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Regional specialization and geographic concentration: experiences from Slovak industry

Author

Listed:
  • Lehocký Filip

    (Department of Human Geography and Demography, Faculty of Natural Sciences, Comenius University in Bratislava, Slovakia)

  • Rusnák Jaroslav

    (Department of Human Geography and Demography, Faculty of Natural Sciences, Comenius University in Bratislava, Slovakia)

Abstract

This paper attempts to indicate changes in industry during the period of economic restructuring and European integration in Slovakia in the regional and sectoral contexts. The concepts of geographic concentration and regional specialization are used in order to achieve the envisaged aims. Based on the relationship between the change in the specialization index and the change in the number of companies in three size categories, the main aim is to show the strategies used in the transformation of the regional industrial structure. It is expected that the largest category of industrial companies, those with 250 or more employees, will be a significant factor in explaining the changes in regional specialization. The main output will be a graphic model of transformation strategies and the identification of regional industrial types.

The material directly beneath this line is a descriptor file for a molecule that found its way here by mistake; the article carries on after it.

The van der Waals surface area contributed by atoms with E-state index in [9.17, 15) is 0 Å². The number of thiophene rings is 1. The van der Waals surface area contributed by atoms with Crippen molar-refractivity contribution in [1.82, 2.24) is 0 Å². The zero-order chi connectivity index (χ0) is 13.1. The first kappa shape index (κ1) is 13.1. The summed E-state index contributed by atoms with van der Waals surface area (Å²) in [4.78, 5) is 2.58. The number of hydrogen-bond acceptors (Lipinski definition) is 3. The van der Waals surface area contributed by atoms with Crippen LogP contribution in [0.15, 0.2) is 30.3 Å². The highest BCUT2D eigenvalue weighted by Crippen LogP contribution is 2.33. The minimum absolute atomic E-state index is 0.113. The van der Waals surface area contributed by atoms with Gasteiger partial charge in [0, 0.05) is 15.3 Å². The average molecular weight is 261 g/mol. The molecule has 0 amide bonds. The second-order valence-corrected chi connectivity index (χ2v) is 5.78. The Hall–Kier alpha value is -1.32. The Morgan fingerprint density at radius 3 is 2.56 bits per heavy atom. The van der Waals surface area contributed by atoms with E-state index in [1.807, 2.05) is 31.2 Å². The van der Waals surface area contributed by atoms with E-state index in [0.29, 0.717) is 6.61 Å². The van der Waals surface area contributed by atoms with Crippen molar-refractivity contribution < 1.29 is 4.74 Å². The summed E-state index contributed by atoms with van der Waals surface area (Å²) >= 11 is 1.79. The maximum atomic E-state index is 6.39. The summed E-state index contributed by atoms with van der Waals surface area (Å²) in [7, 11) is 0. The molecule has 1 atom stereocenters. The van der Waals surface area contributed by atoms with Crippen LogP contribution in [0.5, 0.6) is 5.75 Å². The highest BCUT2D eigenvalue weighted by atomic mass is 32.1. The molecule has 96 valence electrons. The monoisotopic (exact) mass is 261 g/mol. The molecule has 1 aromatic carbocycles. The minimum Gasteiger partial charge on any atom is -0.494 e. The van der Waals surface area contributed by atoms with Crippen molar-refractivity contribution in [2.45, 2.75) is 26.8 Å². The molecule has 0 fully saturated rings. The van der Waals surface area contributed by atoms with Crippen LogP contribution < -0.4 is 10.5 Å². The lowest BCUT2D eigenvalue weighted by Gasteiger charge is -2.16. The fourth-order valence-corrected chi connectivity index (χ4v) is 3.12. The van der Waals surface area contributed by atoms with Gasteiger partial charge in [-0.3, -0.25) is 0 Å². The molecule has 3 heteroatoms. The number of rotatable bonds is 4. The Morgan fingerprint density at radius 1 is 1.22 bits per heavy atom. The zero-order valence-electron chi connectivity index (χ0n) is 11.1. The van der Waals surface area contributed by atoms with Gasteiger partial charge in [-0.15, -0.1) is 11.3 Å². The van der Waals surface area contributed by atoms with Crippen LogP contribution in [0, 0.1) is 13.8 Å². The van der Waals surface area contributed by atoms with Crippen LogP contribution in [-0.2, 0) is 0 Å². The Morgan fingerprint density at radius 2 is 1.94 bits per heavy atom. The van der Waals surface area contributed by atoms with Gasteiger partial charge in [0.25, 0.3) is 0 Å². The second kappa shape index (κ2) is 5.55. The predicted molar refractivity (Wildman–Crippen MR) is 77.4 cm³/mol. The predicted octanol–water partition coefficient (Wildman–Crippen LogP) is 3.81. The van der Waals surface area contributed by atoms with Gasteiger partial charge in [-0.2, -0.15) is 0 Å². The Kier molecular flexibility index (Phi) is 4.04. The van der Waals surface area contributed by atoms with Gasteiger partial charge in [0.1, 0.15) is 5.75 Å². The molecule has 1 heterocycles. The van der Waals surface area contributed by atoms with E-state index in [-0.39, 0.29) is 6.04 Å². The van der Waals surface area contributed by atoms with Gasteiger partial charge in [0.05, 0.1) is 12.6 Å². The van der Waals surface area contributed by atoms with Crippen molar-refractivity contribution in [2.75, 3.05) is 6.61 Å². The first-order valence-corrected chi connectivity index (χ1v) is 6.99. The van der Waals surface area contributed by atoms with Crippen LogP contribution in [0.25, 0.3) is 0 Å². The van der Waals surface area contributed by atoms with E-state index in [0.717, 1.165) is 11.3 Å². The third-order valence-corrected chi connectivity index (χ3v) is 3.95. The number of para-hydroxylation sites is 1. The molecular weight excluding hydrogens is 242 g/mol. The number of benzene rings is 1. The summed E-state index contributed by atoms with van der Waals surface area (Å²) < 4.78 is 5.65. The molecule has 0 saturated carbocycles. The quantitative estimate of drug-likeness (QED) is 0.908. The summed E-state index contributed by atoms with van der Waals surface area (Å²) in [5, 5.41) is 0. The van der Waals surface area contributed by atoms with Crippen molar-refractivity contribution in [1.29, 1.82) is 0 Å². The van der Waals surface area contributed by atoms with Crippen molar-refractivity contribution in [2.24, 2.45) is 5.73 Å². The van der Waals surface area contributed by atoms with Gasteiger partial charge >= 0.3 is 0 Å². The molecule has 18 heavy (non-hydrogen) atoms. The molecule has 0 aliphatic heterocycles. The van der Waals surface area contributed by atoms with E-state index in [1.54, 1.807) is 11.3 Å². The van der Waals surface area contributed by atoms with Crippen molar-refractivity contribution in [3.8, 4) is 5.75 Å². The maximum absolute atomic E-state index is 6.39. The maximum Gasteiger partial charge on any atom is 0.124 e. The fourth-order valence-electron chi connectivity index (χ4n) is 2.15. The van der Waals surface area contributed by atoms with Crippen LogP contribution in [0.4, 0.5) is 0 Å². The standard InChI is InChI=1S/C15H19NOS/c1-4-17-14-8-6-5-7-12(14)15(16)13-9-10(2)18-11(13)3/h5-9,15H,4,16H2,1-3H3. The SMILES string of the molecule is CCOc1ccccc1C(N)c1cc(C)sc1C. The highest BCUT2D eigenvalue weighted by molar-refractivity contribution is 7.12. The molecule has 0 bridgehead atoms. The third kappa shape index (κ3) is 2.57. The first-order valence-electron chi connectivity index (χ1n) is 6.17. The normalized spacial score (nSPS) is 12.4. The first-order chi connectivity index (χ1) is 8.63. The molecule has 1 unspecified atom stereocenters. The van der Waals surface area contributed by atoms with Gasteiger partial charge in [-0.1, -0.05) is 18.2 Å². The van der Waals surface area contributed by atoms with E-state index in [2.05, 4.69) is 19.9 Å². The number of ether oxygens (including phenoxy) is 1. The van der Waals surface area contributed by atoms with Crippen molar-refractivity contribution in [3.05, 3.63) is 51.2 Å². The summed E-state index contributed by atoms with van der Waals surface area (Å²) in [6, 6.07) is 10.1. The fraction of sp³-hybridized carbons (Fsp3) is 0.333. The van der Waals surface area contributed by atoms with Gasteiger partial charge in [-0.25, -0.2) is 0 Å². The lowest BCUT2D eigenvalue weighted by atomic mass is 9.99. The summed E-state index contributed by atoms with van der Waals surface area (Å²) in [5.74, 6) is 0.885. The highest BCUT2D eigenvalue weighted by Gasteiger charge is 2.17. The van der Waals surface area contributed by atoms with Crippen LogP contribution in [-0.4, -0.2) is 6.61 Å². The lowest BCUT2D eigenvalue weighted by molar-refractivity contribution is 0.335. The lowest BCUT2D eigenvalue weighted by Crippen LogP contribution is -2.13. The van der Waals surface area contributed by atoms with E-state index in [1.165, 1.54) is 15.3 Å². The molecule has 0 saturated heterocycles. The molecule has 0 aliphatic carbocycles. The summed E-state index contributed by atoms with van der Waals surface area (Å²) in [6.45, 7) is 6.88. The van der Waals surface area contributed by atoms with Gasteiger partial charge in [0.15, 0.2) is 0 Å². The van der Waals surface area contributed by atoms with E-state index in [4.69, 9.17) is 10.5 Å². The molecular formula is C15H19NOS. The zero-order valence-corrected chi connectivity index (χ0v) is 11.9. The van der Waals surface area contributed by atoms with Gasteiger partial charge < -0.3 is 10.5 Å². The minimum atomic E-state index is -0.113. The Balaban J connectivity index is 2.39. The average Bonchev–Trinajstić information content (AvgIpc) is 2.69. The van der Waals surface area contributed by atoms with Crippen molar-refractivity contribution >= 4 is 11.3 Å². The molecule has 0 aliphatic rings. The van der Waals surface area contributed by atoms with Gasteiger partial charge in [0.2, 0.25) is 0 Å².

Suggested Citation

  • Lehocký Filip & Rusnák Jaroslav, 2016. "Regional specialization and geographic concentration: experiences from Slovak industry," Miscellanea Geographica. Regional Studies on Development, Sciendo, vol. 20(3), pages 5-13, September.
  • Handle: RePEc:vrs:mgrsod:v:20:y:2016:i:3:p:5-13:n:1
    DOI: 10.1515/mgrsd-2016-0011
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    References listed on IDEAS

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    1. Karl Aiginger & Stephen W. Davies, 2004. "Industrial specialisation and geographic concentration: Two sides of the same coin? Not for the European Union," Journal of Applied Economics, Universidad del CEMA, vol. 7, pages 231-248, November.
    2. Adrian Smith & John Pickles & Milan Bucek & Rudolf Pástor & Bob Begg, 2014. "The political economy of global production networks: regional industrial change and differential upgrading in the East European clothing industry," Journal of Economic Geography, Oxford University Press, vol. 14(6), pages 1023-1051.
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    4. Martin Sokol, 2001. "Central and Eastern Europe a Decade After the Fall of State-socialism: Regional Dimensions of Transition Processes," Regional Studies, Taylor & Francis Journals, vol. 35(7), pages 645-655.
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